• Joe Fylan

      Good point! Hadn’t really thought of that angle.

  6. Absolutely spot on. Great work. I would second that huge sliders are going away. I keep telling our clients to make one impactful image that tells the story versus 5 decent images. People don’t watch sliders, use tabs or anything that really requires more than 5 seconds of attention span. So glad to see these design trends dying out.

  7. Wow! Wounderful tips on the design of a front end to our business. Thank you very much. It convinced me to be a member of your services. Your generosity in providing tips not only on your own products but also on how to build our web and make it worth the time we spend in building it, convince me that your offer is more than just nice building Tools. You provide, from the outside, a great service. Moreover, even if in USA, the language issue is not very high on the list, it is very important in Québec where we have to provide services in at least two languages (French and English). So, I was delighted, in reading a previous blog, an article where I saw that Divi is available in multi-linguage, even the “developer side”. Bravo! It makes me remember of an old co-worker who wrotes guidelines on how to design a software to be easily multi-language able. I hope you used some of its guidelines. I hope you will add a post on how to build a multi-language web site in using like Divi. As you know, every browser have information about the language the user is using and some web sites get this language information for providing to the user the web site in their preferred language, in an automatic way. It could be interesting to find tips on how to do this with Divi for example.
    Thanks again for your guidelines!

  8. Thank you for the post. I use Shopify for my store, but a WordPress blog for my tutorials and inspirational posts. I’ve been trying to decide if I should treat my blog as it’s own site with a home page and call to action or if I should try to make the blog look like it is integrated as close as possible to being a part of the store. My blog is my biggest referrer to my store.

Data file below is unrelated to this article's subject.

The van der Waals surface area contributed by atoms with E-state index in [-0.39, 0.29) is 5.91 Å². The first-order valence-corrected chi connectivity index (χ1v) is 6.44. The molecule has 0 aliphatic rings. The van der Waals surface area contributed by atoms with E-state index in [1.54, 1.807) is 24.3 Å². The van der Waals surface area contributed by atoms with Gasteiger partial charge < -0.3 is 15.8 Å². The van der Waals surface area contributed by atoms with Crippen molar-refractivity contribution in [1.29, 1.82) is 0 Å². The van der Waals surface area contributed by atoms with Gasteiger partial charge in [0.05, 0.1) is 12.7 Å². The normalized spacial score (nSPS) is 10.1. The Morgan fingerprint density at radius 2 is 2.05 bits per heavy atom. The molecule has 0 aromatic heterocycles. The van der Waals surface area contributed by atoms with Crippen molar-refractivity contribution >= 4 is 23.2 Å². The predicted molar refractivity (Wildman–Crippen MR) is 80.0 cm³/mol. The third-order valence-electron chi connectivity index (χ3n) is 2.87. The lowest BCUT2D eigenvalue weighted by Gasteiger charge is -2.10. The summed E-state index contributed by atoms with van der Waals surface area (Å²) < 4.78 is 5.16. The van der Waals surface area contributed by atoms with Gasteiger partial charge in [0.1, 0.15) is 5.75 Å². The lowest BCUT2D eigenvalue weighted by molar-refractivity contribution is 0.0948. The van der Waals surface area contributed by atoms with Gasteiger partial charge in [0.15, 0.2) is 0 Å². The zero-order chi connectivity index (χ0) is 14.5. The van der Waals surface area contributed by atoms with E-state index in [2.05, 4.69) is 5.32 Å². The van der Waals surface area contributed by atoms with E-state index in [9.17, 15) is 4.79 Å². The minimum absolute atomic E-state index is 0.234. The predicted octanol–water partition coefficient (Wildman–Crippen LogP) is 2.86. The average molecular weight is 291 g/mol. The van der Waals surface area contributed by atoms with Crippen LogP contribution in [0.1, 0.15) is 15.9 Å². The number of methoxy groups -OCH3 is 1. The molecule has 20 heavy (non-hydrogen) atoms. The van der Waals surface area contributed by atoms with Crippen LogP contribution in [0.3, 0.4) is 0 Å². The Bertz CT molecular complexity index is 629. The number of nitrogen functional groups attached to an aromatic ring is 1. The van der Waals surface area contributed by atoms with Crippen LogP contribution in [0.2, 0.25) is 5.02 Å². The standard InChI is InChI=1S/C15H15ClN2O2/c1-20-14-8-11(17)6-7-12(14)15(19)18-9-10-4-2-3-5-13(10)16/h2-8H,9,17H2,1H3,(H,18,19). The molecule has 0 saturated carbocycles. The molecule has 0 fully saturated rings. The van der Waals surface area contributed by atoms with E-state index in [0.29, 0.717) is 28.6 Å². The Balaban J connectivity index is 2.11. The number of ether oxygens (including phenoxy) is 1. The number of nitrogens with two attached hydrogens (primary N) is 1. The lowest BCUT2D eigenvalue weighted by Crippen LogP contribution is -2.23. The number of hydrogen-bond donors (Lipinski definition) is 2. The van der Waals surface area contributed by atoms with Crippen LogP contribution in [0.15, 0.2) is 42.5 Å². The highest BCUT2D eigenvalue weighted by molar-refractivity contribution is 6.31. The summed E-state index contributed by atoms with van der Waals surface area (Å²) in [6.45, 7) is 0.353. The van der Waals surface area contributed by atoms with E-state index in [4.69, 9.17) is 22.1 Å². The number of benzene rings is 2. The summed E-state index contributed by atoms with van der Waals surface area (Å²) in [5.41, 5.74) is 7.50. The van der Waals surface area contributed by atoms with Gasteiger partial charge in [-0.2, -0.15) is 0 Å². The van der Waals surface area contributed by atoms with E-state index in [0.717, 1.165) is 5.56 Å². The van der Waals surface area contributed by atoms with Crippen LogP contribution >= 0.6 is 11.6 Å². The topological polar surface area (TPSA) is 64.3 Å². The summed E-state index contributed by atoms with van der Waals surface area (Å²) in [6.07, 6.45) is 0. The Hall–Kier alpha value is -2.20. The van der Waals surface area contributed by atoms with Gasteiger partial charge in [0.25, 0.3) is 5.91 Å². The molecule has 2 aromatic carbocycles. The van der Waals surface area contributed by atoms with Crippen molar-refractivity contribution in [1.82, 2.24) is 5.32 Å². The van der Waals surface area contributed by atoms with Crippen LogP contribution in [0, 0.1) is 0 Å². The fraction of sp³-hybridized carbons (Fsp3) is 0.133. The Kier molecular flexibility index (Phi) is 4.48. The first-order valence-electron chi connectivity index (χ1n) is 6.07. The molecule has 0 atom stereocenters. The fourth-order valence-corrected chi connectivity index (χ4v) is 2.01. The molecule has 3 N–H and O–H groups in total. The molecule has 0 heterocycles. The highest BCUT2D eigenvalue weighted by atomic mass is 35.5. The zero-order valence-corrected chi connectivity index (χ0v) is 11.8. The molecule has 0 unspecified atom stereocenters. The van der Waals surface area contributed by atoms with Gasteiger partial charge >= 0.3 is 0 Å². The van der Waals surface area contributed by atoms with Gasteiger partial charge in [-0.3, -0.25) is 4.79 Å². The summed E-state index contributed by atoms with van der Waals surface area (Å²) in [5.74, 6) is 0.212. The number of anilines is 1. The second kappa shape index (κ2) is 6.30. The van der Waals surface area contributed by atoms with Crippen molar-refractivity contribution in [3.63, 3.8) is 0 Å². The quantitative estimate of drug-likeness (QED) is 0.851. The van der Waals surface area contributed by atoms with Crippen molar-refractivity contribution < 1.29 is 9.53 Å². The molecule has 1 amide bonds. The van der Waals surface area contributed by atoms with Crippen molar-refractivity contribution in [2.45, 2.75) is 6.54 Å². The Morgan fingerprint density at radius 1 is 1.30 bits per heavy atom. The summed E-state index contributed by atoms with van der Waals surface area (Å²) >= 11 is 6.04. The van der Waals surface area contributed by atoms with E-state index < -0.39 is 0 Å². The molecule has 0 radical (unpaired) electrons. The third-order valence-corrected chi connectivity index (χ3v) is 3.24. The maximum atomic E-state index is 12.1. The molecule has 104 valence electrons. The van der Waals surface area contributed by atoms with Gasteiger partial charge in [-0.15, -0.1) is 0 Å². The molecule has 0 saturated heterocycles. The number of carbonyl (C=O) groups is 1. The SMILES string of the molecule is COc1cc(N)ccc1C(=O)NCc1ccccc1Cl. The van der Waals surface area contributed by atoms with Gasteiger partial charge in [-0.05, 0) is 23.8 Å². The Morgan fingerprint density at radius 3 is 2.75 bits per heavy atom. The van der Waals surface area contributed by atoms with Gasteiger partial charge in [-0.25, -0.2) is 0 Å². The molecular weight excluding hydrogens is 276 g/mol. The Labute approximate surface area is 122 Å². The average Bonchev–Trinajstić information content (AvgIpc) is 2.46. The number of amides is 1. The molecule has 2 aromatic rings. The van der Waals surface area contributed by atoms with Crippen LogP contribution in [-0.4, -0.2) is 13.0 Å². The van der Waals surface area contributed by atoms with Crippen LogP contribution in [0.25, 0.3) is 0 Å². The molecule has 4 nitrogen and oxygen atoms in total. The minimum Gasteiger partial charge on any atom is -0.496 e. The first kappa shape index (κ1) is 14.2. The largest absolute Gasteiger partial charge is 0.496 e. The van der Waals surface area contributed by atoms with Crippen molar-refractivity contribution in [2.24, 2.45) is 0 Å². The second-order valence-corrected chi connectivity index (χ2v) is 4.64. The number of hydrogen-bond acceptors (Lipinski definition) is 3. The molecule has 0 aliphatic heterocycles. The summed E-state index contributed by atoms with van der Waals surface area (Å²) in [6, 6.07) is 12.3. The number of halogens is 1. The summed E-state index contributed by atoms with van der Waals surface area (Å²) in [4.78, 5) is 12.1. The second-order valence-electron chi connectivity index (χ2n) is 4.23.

I just bought Divi, so I’m in the process of mapping out what my changes should be before I make the switch from my current theme. Thanks!

    • Interesting Leslie,
      I am curious to know from a Shopify user whether you find the store is easily ranked – as with the third-party platform it is one of many stores on the same medium.
      I discovered that building your store with Woocommerce enables you to integrate all pages -being one contiguous site it is much easier to perform SEO and rank the whole site – WordPress being the system underlying the whole deal – plus you don’t have those steep monthly charges!
      Just interested as I see a lot of people paying big money for these services, and there is actually a downside to them.

  9. Hi Joe! Great article! Lovely tips, many thanks!
    Like one of your other readers, as I am French and offering my therapy services in English too, I would also really appreciate some guidance and tips on how to create an easy to navigate bilingual website using divi.
    Many thanks in advance and thanks again for this insightful article on homepage content!!!

    • Joe Fylan

      WPML is the plugin of choice for many people creating multilingual websites with WordPress. Check it out.

  10. Great article Joe, and you are right on about knowing the visitors problems and how your product or service can help them.

    I also like your idea of having the content before the actual design profess begins. I build websites for small businesses and sometimes getting content from my clients is like pulling teeth. It would make my job so much easier to have all the content before the design begins. Any ideas about the best way to go about requesting this from the client?

    • Joe Fylan

      I feel your pain Larry. Its best to list it as a requirement to getting started and make sure the client knows its expected of them before you are ready to start work on the design.

  11. I think that I’m going to be re-designing my homepage after reading this. Thanks for sharing a great advice, and hopefully it won’t be as hard as it looks, at least after a couple of months of practice… xD

  12. Awasome ! I mean one of the most ignored fact. For we blogger we often neglect it. While actually this should be the first step while designing the blog, but unfortunately it is considered very late. Anyways now for me its time to rebuild and redesign.